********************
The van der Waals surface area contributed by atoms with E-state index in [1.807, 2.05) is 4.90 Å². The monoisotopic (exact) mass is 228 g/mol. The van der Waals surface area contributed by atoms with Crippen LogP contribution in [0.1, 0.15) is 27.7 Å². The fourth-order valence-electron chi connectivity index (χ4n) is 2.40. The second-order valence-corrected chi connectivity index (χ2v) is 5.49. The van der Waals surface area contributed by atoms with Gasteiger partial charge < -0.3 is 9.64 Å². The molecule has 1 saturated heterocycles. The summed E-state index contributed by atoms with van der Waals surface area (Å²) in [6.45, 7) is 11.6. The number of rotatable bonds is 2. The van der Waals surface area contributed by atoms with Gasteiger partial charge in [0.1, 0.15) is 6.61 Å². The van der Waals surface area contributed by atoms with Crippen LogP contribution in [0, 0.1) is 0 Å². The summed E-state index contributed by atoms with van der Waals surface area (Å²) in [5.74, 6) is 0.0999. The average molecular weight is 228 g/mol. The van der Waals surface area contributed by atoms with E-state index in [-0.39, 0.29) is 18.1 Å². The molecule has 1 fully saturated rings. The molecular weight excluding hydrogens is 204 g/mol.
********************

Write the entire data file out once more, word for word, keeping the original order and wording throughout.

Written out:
The van der Waals surface area contributed by atoms with E-state index in [1.807, 2.05) is 4.90 Å². The monoisotopic (exact) mass is 228 g/mol. The van der Waals surface area contributed by atoms with Crippen LogP contribution in [0.1, 0.15) is 27.7 Å². The fourth-order valence-electron chi connectivity index (χ4n) is 2.40. The second-order valence-corrected chi connectivity index (χ2v) is 5.49. The van der Waals surface area contributed by atoms with Gasteiger partial charge < -0.3 is 9.64 Å². The molecule has 1 saturated heterocycles. The summed E-state index contributed by atoms with van der Waals surface area (Å²) in [6.45, 7) is 11.6. The number of rotatable bonds is 2. The van der Waals surface area contributed by atoms with Gasteiger partial charge in [0.1, 0.15) is 6.61 Å². The van der Waals surface area contributed by atoms with Crippen LogP contribution in [0, 0.1) is 0 Å². The summed E-state index contributed by atoms with van der Waals surface area (Å²) in [5.74, 6) is 0.0999. The average molecular weight is 228 g/mol. The van der Waals surface area contributed by atoms with E-state index in [-0.39, 0.29) is 18.1 Å². The molecule has 1 fully saturated rings. The molecular weight excluding hydrogens is 204 g/mol.